Entrepreneur: a person who organizes and manages any enterprise, especially a business, usually with considerable initiative and risk
I’ve started seeing various mishmashes of the words education, teacher and entrepreneur on Twitter and at conferences a lot lately. Certainly, it seems to be one of those buzzwords in education that suddenly everyone is talking about and hailing as a new vision for the way schools should operate. I think I first came across it at the 2014 ACEL Conference in Melbourne, where English principal and now policy advisor Richard Gerver talked about principals being ‘edupreneurs.’ Richard is a wonderful presenter, and he is capable of filling the audience with energy and enthusiasm. In particular, he spoke about the way that principals (or headteachers, as they are called in England) have the kind of skill set that is often greatly desired in large companies. They are capable of managing disparate groups of people in challenging circumstances, undertaking a range of different projects and turning a vision for better education into reality. They can, Richard argued, ‘seize the agenda and lead their communities with a new sense of energy and empowerment; it is the age of the ‘edupreneur’.
So far, so good – and I don’t think that I disagree with Richard in that respect. Certainly, according to the definition above, most principals do manage enterprises, and yes, schools are places where considerable initiative is required, and there are significant risks involved. Perhaps not financial risks to the principal herself or himself, but to the wider organisation, perhaps.
But I get the feeling that Richard wants to use it in a much more ‘innovative’ sense – that is, an edupreneur is someone who does something different. This premise is probably based on the assumption that education is failing – certainly that’s the argument that we hear on an almost daily basis – and therefore we need to change what we’re doing and that’ll fix all the problems. There’s a little too much of the neoliberal cant there for me – I haven’t seen a problem in education that can’t be fixed by setting high standards for teaching courses, providing appropriate and precise ongoing professional development for teachers and paying teachers what they’re actually worth, rather than the pittance they’re currently on, but that’s just my opinion.
This idea of ‘doing education differently’ is picked up by David Orphal, an educator and speaker who uses the term ‘teacherpreneur’ to describe teachers who are doing things differently in their classroom. According to Mindshift, Orphal explains:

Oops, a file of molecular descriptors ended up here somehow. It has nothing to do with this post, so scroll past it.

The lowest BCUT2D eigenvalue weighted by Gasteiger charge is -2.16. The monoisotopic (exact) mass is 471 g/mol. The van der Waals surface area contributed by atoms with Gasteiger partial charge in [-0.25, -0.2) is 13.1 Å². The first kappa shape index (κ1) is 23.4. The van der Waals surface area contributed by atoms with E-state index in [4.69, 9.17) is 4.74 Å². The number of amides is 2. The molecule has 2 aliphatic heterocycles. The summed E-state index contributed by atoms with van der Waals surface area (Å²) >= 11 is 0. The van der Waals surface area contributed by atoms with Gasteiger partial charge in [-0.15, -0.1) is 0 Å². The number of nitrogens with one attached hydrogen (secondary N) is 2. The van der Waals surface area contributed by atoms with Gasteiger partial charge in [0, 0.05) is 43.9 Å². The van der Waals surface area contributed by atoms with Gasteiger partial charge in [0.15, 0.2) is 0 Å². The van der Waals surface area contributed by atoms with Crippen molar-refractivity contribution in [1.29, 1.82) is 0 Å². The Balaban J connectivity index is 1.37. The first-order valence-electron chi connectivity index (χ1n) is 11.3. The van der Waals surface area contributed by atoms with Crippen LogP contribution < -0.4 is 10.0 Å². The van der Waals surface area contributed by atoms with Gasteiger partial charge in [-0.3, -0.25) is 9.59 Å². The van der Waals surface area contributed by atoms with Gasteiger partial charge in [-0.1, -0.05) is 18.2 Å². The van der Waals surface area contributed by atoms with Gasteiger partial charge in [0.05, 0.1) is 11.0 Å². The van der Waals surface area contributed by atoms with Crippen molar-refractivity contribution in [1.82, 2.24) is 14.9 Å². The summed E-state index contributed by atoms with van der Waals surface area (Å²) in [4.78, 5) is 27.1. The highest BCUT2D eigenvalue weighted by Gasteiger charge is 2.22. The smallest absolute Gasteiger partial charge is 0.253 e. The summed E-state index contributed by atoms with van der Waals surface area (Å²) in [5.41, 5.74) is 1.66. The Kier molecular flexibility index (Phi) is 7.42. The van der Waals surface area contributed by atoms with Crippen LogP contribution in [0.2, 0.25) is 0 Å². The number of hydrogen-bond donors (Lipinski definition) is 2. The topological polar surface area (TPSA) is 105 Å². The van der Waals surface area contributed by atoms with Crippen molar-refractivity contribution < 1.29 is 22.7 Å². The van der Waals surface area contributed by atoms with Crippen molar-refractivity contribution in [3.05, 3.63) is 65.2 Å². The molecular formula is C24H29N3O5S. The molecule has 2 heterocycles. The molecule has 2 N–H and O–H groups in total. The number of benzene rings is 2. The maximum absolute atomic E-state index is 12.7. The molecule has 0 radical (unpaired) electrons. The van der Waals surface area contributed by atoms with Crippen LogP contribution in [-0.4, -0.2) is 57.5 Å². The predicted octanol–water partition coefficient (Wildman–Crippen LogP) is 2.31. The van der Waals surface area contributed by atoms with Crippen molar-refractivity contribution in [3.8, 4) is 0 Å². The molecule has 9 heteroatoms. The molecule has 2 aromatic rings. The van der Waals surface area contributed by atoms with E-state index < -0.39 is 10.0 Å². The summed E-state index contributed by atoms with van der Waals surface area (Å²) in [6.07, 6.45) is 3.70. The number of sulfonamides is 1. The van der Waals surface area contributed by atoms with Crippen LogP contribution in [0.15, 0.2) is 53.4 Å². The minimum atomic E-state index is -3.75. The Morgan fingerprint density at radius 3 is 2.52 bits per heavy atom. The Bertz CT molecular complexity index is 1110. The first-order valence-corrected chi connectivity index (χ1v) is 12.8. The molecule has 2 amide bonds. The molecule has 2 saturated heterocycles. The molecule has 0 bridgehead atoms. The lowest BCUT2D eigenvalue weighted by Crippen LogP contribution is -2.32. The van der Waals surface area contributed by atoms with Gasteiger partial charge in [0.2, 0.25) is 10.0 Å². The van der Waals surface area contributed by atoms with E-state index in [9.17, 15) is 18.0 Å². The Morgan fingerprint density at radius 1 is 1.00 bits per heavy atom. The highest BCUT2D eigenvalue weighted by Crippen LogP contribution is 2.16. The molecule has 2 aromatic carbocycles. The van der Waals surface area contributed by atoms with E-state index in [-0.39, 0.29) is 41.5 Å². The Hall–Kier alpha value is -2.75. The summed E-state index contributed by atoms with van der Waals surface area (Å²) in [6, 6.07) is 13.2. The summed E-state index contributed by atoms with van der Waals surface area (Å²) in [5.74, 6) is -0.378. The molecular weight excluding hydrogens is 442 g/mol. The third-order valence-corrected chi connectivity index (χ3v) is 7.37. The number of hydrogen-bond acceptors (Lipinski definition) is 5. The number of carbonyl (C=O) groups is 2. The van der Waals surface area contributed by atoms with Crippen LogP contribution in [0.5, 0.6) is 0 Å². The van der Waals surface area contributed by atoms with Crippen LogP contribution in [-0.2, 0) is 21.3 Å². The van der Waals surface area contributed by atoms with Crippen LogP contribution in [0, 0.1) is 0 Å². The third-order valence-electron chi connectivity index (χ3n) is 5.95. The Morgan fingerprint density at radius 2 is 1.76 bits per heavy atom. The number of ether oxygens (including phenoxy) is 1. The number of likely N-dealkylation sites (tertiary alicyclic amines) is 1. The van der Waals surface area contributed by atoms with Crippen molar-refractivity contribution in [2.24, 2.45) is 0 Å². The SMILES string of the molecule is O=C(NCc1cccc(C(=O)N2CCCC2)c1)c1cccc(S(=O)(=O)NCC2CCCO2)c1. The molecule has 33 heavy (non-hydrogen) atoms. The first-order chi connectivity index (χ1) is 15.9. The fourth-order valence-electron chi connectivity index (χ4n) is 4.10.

the concept of “teacherpreneur” involves giving classroom teachers more of a voice in educational leadership, while allowing current educational leaders and policymakers opportunities to spend a part of each year working in a classroom with students.
Again, there is much to like about this idea, too, and you can see how it is a development from Gerver’s ideas. Gerver was in the favour of empowering principals and school leaders. Orphal argues that we should increase the responsibility of classroom teachers to lead, too. He continues:
In this ideal world, teachers spend part of their time in the class as co-teachers, part of their time researching and writing curriculum and assessments for schools, part of the time mentoring new teachers (who have a reduced work load while they’re being trained), part of their time innovating ideas for teacher development, and part of their time drafting educational policy.
The great thing about Orphal’s work, I think, is that he’s got a vision for how it might actually work; that is, you can’t expect teachers to do more without taking away some of their work load. Thus, teachers become ‘part-time’ classroom practitioners and ‘part-time’ researchers and academics. Meanwhile, school leaders can pick up the slack – that is, they go back to the classroom for part of the time.
Now these are big ideas – and none of them really address the challenges faced by schools and educational systems from the attack by neoliberalism and the increasing insistence on performance pay and standardised testing. Nor do they address the challenges raised from charter schools or academies. But, and this is a big but, I’m not sure what educators – even principals – can do about those challenges.
On a final note, I hate the use of the term entrepreneur in educational circles. To my mind, and this might only be my opinion, it has connotations of business and commerce. I worry that, by using the term, we will begin to associate schools with businesses, whether that is conscious or unconscious. Schools are businesses, I know – they have to be – but they are far more than that, too, and it belittles the work of all who labour in schools to suggest otherwise.